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Slow and steady might win the race, but it isn't a way to keep biotech investors' interest. As we approach a year after GlaxoSmithKline (NYSE: GSK ) and Human Genome Sciences' (Nasdaq: HGSI ) Benlysta was approved, the biotech sits 72% off its post-approval highs.
The lupus drug seemed to have so much potential given the lack of treatment options. A new drug hadn't been approved specifically for lupus for half a century.
But what HGS' investors didn't take into account is that lupus isn't immediately life threatening. In fact, symptoms wax and wane, so at some points, patients many not even feel like they need medications. The nature of the disease doesn't give doctors an immediate impetus to prescribe the drug. They can wait and see how the first couple of patients do before prescribing it to additional patients.
And it shows in the sales to date.
Q2 2011 (in millions)
Q3 2011 (in millions)
Q4 2011 (in millions)
Source: Company releases.
Sure sales are increasing; most companies would kill for 37% quarter-over-quarter growth. But when you're working off that small of a base, it's hard to get excited. The run rate for the fourth quarter puts annual sales at just over $100 million, a far cry from the billion-dollar blockbuster every drugmaker dreams of.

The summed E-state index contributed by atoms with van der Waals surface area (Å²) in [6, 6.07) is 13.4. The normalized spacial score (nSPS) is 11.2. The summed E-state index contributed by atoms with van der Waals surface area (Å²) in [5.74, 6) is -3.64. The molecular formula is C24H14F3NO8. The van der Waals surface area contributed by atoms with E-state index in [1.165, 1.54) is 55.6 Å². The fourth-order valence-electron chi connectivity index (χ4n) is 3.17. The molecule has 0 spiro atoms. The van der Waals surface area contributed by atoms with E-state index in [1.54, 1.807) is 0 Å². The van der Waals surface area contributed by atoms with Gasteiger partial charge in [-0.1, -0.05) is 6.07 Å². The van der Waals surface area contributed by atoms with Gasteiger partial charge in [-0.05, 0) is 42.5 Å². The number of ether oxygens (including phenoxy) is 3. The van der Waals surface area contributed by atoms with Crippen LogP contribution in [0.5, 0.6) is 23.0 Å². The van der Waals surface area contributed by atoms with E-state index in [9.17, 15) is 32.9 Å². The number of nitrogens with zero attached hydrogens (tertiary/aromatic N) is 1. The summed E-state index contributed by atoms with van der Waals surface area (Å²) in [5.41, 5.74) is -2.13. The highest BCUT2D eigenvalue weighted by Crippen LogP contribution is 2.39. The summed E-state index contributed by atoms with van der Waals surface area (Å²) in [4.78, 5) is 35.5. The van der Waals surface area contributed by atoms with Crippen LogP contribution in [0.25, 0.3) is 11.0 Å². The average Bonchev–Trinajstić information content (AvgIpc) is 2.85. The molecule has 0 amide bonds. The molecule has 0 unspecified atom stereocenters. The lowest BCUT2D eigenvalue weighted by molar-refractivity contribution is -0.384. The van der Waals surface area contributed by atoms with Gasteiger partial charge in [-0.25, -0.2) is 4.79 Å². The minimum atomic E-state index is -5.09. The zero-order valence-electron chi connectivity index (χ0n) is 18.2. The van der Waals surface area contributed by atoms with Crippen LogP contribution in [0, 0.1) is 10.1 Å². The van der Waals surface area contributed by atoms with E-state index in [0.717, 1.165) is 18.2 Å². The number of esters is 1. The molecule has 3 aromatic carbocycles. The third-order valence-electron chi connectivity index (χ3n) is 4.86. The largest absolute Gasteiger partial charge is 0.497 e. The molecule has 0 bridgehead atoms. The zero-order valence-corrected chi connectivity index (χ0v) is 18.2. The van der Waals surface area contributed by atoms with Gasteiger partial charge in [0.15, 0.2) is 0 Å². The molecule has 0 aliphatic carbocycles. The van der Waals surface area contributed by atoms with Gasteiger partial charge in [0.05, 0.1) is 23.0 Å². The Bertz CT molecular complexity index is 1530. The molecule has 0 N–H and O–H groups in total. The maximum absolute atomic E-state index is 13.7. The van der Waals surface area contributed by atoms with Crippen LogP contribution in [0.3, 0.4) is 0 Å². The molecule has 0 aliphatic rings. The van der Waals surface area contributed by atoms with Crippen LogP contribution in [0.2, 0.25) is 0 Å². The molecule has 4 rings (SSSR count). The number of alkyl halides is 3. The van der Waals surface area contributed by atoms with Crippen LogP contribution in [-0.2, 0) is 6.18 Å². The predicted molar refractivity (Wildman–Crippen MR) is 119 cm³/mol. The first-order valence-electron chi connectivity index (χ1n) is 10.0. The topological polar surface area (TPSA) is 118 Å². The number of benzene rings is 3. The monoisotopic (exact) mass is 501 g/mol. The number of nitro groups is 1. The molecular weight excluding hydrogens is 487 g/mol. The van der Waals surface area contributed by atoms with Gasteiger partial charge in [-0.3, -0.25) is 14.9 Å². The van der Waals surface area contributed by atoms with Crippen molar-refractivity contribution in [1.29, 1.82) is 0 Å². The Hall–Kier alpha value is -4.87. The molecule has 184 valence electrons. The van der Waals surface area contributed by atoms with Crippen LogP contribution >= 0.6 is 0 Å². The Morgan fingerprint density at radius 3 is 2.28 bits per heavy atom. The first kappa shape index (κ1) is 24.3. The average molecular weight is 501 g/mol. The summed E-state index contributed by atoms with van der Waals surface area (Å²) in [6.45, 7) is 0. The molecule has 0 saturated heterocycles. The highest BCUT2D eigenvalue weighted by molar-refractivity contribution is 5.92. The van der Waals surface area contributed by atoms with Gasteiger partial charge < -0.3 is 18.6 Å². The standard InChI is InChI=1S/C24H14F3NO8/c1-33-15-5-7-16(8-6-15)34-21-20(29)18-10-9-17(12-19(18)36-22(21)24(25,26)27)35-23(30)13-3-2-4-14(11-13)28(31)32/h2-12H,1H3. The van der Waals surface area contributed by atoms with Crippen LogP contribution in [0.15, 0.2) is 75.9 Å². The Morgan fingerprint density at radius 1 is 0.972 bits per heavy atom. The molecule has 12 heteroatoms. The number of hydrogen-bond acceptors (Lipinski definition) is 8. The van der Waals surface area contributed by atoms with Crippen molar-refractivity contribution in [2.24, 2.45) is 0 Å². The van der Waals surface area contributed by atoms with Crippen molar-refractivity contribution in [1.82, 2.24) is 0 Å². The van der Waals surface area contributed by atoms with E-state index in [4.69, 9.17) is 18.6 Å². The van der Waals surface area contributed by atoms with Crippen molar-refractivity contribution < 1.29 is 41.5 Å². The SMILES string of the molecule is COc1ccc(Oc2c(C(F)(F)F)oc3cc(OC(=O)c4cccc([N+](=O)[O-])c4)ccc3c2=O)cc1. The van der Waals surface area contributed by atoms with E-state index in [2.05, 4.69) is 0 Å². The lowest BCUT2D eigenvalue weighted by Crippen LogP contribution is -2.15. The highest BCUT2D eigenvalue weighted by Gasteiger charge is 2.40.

Dendreon (Nasdaq: DNDN ) is experiencing slower quarter-over-quarter growth, but can see breakeven in sight because it's working off a larger base; HGS has a ways to go before it'll be turning a profit. The company lost $81 million last quarter and isn't guiding for profitability until 2014.
As a kid, I always rooted for the tortoise, and I'll root for Human Genome Sciences, too. But there's no denying that the hare is the more exciting of the two; it's hard to root against drugmakers like Vertex Pharmaceuticals (Nasdaq: VRTX ) and Regeneron Pharmaceuticals (Nasdaq: REGN ) with strong launches.
And unlike the children's fable, sometimes drugmakers fast out of the gate might actually win the race. In Vertex's case, the company might actually take a nap like the hare, but its cystic fibrosis drugs should wake it up. Regeneron's race is still in the early stages, but it seems to be flying along against an entrenched leader in Roche.
If HGS wants to be something other than an also-ran, it's going to have to pick up the pace. Unfortunately, at this point, there isn't much HGS and Glaxo can do but hope that doctors see positive results in their first patients and prescribe it more.
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